If government programs have a nexus between Church and State but still don’t run afoul of such principles of neutrality and equality, I have no problem with them. For instance, vouchers that are available on a generally applicable, neutral basis.

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  2. Jonathan,

    Thanks for the response.

    The utility of the dominance of the secular worldview is not found in its ability to balance religious claims in the marketplace. It solves the problem by denying the validity of any of them.

    Whether or not this was the intention of the founding fathers is one thing. Whether or not it is correct is quite another thing. For the record, I’m more interested in the latter, since the truth of the matter seems more important than the historical question.

    I think the dogma of Tolerance is one means to free exercise of religion and free speech. I think it ultimately makes religion and speech meaningless, however, because they are free only because they are invalid. It would be like letting everyone carry guns only if the guns were all pop guns. How worthwhile is that freedom?

    I think the way of Dynamic Interaction is another means to free exercise of speech and religion. It arises our of a desire to know the truth, and so sees the exercise of speech and religion as indispensable in allowing men to pursue and discover what is true.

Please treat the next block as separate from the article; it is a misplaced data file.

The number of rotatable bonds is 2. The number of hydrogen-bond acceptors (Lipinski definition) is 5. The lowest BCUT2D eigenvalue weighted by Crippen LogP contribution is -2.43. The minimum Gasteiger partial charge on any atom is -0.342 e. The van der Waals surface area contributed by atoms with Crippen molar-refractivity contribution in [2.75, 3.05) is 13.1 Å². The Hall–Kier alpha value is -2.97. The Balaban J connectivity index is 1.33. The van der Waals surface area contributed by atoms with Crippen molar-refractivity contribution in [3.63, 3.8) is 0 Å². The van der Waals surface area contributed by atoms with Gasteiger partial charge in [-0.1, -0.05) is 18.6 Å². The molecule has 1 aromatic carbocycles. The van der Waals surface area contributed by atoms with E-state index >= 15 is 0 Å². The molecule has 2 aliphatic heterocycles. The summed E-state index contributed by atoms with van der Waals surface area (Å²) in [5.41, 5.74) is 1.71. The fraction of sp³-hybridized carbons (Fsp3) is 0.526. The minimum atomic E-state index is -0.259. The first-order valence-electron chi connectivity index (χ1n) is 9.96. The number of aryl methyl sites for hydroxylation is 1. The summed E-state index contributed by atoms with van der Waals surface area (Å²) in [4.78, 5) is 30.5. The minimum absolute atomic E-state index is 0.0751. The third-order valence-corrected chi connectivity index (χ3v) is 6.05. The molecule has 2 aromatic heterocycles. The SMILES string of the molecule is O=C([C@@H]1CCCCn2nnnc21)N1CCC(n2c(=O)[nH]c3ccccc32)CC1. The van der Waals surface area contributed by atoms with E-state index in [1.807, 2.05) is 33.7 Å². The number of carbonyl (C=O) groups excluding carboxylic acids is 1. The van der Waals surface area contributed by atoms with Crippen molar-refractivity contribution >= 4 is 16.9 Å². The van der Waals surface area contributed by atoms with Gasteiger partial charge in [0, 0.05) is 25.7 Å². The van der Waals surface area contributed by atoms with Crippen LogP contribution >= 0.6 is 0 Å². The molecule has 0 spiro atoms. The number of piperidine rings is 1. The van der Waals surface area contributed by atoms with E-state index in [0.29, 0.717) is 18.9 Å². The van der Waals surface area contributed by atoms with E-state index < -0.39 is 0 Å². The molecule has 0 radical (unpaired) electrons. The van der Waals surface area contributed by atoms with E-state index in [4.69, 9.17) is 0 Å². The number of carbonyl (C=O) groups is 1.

I don’t think religiously neutral government policies are possible given the fact that religion is more than a particular sect or church but rather an overarching worldview. I think the government should cease hiding behind the cloak of neutrality and own up to the assumptions and opinions that drive their decisions. Whether these reasons fall into the category of official religion or not is irrelevant.

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  3. Hinduism is a cool religion that is also oriented towards peace and prosperity.**: